Issue 1 highlighted for inclusion in the HLPE focuses on the implementation of the FAO “Code of conduct for Responsible Fisheries and Aquaculture”. The HLPE study would benefit by also considering guidelines for sustainable small-scale fisheries, since small scale fisheries and aquaculture make a major difference to food security and nutrition of food insecure people. In this regard, the ongoing process to negotiate the "International Guidelines for Securing Sustainable Small-scale Fisheries" should not be ignored. http://www.fao.org/fishery/ssf/guidelines/en
Regarding issue 3 on key socioeconomic issues affecting the sustainability and development of fisheries and aquaculture for food security, it is important to recognize the need for small-scale fishing communities to have secure incomes, decent working conditions and improved access to social services. Small-scale fishing communities are vulnerable not only to destruction of natural resources, but also to unpredictable income, injury and loss of life. Fishing is recognized as one of the most hazardous occupations and improvements are needed in terms of safety and health as well as access to social protection. Furthermore, fishing communities, especially those in remote locations, often do not have access to quality schools or health services. Child labour and a lack of decent employment opportunities for youth are also challenges facing many small-scale fishing communities that contribute to perpetuating cycles of poverty and food insecurity.
The Decent Work and Employment chapter of the published zero-draft of the International Guidelines for Securing Sustainable Small-scale Fisheries provides further guidance on these issues, ftp://ftp.fao.org/FI/DOCUMENT/ssf/SSF_guidelines/ZeroDraftSSFGuidelines_MAY2012.pdf as does the FAO-ILO guidance document on addressing child labour in fisheries and aquaculture http://typo3.fao.org/fileadmin/user_upload/fao_ilo/pdf/FAO-ILOGuidelines_child_labour_in_fisheries_and_aquaculture_Policy_practice_Preliminary_version.pdf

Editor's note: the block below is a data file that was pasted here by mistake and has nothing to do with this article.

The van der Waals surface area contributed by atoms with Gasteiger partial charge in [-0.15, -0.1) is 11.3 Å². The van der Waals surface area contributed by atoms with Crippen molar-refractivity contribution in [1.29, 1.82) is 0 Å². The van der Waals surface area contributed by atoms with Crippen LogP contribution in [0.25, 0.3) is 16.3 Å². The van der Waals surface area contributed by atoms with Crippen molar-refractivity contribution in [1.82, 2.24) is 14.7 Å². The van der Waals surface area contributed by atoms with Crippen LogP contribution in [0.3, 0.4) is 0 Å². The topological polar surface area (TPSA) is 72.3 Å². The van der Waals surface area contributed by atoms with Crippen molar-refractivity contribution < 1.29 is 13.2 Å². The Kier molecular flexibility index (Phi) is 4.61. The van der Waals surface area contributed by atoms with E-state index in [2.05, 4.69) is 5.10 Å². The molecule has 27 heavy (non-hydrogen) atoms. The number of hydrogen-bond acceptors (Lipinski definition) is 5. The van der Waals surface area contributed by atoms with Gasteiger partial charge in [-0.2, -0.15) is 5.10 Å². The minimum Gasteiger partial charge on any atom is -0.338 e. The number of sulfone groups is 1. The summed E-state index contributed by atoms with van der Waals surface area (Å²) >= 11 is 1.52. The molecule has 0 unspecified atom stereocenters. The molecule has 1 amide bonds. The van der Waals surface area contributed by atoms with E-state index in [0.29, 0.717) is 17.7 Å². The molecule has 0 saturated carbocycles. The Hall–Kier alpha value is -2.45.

Additional materials can be found from the “Addressing labour conditions in fisheries and aquaculture: How to tackle child labour and improve working conditions?” FAO-ILO side-event to FAO’s Committee on Fisheries held in July 2012, including national experiences from Thailand, Cambodia and Malawi. http://www.fao-ilo.org/news-ilo/detail/en/c/151081/?no_cache=1
The HLPE study should also look into how youth can be best engaged to contribute to sustainable fisheries management, as well as the challenges faced by youth to engage in the sector beyond involvement in capture fisheries and how these constraints can be overcome. As an example of work in this area, the FAO Junior Farmer Field and Life Schools approach is being adapted for fisheries and aquaculture. Support for youth inclusion in workers’, producers’ and other socio-professional organizations is another important step in the promotion of decent youth employment in fisheries communities, particularly with regard to increasing youth’s access to natural resources, inputs, marketing, information and financial services.
Gender issues should also be systematically considered in the report as both women and men play important and complementary roles in the governance and development of the sector. Their differing roles and conditions of work, health and education as well as constraints in access to resources, information and markets need to be addressed in the adoption of a socially and environmentally inclusive approach to fisheries and aquaculture.
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